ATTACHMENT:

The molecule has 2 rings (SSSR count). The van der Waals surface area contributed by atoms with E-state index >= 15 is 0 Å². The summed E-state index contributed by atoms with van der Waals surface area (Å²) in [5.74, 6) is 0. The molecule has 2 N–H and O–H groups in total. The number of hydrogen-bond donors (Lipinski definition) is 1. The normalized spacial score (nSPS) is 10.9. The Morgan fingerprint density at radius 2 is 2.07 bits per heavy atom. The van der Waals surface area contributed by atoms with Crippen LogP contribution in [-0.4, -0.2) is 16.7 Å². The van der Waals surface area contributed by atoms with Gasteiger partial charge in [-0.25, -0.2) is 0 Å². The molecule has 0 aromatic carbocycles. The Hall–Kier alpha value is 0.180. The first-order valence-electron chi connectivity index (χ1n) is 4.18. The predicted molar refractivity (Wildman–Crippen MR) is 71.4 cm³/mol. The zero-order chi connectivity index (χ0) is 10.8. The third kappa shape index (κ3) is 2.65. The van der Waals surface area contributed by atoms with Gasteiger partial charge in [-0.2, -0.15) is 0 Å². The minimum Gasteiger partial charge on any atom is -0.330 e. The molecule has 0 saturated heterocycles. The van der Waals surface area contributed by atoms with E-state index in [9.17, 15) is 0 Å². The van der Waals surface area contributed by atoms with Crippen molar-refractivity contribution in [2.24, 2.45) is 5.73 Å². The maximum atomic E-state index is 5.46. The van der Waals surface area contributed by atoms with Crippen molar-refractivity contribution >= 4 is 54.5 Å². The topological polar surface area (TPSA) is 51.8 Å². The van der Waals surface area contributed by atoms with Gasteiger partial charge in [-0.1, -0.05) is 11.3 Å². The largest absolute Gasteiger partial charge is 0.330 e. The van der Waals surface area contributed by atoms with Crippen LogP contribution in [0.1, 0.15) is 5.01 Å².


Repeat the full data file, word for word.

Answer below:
The molecule has 2 rings (SSSR count). The van der Waals surface area contributed by atoms with E-state index >= 15 is 0 Å². The summed E-state index contributed by atoms with van der Waals surface area (Å²) in [5.74, 6) is 0. The molecule has 2 N–H and O–H groups in total. The number of hydrogen-bond donors (Lipinski definition) is 1. The normalized spacial score (nSPS) is 10.9. The Morgan fingerprint density at radius 2 is 2.07 bits per heavy atom. The van der Waals surface area contributed by atoms with Crippen LogP contribution in [-0.4, -0.2) is 16.7 Å². The van der Waals surface area contributed by atoms with Gasteiger partial charge in [-0.25, -0.2) is 0 Å². The molecule has 0 aromatic carbocycles. The Hall–Kier alpha value is 0.180. The first-order valence-electron chi connectivity index (χ1n) is 4.18. The predicted molar refractivity (Wildman–Crippen MR) is 71.4 cm³/mol. The zero-order chi connectivity index (χ0) is 10.8. The third kappa shape index (κ3) is 2.65. The van der Waals surface area contributed by atoms with Gasteiger partial charge in [-0.2, -0.15) is 0 Å². The minimum Gasteiger partial charge on any atom is -0.330 e. The molecule has 0 saturated heterocycles. The van der Waals surface area contributed by atoms with E-state index in [9.17, 15) is 0 Å². The van der Waals surface area contributed by atoms with Crippen molar-refractivity contribution in [2.24, 2.45) is 5.73 Å². The maximum atomic E-state index is 5.46. The van der Waals surface area contributed by atoms with Crippen molar-refractivity contribution >= 4 is 54.5 Å². The topological polar surface area (TPSA) is 51.8 Å². The van der Waals surface area contributed by atoms with Gasteiger partial charge in [-0.1, -0.05) is 11.3 Å². The largest absolute Gasteiger partial charge is 0.330 e. The van der Waals surface area contributed by atoms with Crippen LogP contribution in [0.1, 0.15) is 5.01 Å².